Rachael Sage,
The TVD First Date

“My love of vinyl started when I was really little, and as I look back on those early memories now, I can’t help but feel closer to my parents and my sister, because it was music from their collections that found its way to my impressionable ears (which otherwise would have only been listening to cassettes). My fascination with recorded music began in our basement with my sister, who put on Marlo Thomas’ Free To Be You And Me. I was too young to reach the piano pedals, but it wasn’t long before I played every song on it by ear on the piano – albeit with one finger – and announced very boldly to my folks that I was “going to make up songs too.”

“Some of my earliest memories are my dad doing his best to educate me and my sister by listening to his beloved collection of 45s featuring everything from The Beatles’ “Eleanor Rigby” and “Yesterday” to Richie Valens’ “La Bamba”, to Carole King’s “Natural Woman.” When he drove us to school or to friends’ houses, he was usually tuned in to the oldies station (CBS FM) and they would be playing the Top 100 from the ’50s or the ’60s and he would always tell us what songs he had proudly kept in his collection, advising me to study certain artists whose music he fervently expressed had changed the social landscape.

From Johnny Cash’s “Folsom Prison Blues” to Little Richard’s “Tutti Frutti” to The Temptations’ “Papa Was A Rolling Stone,” if it had been a major hit before I was born, it seemed like I could find the single in my Dad’s incredible collection. Ironically, my Dad can barely carry a tune and doesn’t play an instrument – but he sure had impeccable taste in music!

Likewise, my Mom exposed me to some very influential artists through her extremely eclectic album collection. She seemed to gravitate toward anything with beautiful melodies or a lively, energetic theatricality, whether it was classical music, Cole Porter, Liza Minnelli, Andy Gibb (my first celebrity crush), Dave Brubeck, Barbra Streisand, or the soundtrack to Oklahoma. My Mom’s vinyl record collection was also my first exposure to folk, and while I didn’t necessarily gravitate toward it initially, it’s interesting how all these years later I count her Judy Collins, James Taylor, and Peter, Paul & Mary records as among my favorite recordings as an adult.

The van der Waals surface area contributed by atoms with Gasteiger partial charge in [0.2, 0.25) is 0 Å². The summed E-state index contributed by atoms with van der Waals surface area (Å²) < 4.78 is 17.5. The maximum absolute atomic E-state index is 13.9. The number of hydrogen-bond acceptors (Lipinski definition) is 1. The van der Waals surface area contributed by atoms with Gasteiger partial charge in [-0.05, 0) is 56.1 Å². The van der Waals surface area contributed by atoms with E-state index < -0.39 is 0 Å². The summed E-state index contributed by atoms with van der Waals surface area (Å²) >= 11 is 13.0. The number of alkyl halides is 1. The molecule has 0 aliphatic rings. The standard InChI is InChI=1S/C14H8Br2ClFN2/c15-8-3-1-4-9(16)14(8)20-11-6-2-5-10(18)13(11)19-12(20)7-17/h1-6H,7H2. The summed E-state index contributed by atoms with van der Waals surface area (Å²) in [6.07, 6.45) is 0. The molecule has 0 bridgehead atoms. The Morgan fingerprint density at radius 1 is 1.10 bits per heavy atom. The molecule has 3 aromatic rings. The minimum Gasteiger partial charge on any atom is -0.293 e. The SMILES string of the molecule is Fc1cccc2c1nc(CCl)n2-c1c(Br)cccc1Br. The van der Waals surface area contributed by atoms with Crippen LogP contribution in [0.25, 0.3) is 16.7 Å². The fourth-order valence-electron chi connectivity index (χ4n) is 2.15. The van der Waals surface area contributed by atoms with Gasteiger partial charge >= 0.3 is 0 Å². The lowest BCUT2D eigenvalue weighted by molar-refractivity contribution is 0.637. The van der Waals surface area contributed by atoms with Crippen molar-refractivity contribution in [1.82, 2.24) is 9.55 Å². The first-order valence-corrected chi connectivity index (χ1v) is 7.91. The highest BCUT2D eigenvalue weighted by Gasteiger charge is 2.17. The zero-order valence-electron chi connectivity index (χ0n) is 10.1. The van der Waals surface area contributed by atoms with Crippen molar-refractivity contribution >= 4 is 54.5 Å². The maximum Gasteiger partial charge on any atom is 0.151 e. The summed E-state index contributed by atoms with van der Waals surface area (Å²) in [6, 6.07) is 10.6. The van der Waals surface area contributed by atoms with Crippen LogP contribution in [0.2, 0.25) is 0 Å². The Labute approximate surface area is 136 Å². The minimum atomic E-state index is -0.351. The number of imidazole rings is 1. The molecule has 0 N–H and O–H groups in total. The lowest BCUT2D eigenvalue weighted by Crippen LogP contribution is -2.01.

By the time I was old enough to want to be just like my big sister (who was three years older than me), I was also well aware that I would never be as cool as she was! In her early teens, she and her friends would wander around the various record stores in NYC – like Sounds, or Bleecker Bob’s – and collect the latest alternative artists they loved, all on vinyl. I would hear her spinning The Cure, The Smiths, Siouxsie & The Banshees and basically everything I was NOT hearing on Top 40 Radio at the time, and it was all very mysterious and interesting. Like everything else I heard on vinyl, it permeated my impressionable young mind and made its way into my own writing, however subtly.

Through the years, I have expanded my own vinyl collection to include everything from my favorite albums by Buddy Holly, Elvis, Dusty Springfield, and Hall & Oates, to brilliant recordings by Howard Jones, Prince, Stevie Wonder, Joan Jett, Christopher Cross, Elvis Costello, and Lucius. When I visited Russia I was gifted a copy of an Aquarium album that’s still among my most prized possessions.

Nowadays, I have more appreciation than ever for beautiful vinyl artwork, and I fondly recall the days when I first moved to NYC and would wander the aisles of Tower Records, captivated initially by an image that then prompted me to listen. I feel so fortunate to have been exposed to so much incredible music on vinyl through the years, and to now have the opportunity to press vinyl myself! When I design vinyl packages now, I think about the full sensory experience – and how the imagery, layout, and even things like pop-out artwork (included in my newest release Character) – will fully immerse the listener in a memory.

I don’t mind streaming, and I grew up with cassettes and CDs as the ‘norm,’ but the warmth and nostalgia associated with vinyl always brings me back to a much more intense place, where listening to music is something sacred, intensely personal, and precious.”
Rachael Sage

Character, the new full-length release from Rachael Sage is in stores now—on gorgeous gold vinyl.

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PHOTO: BILL BERNSTEIN

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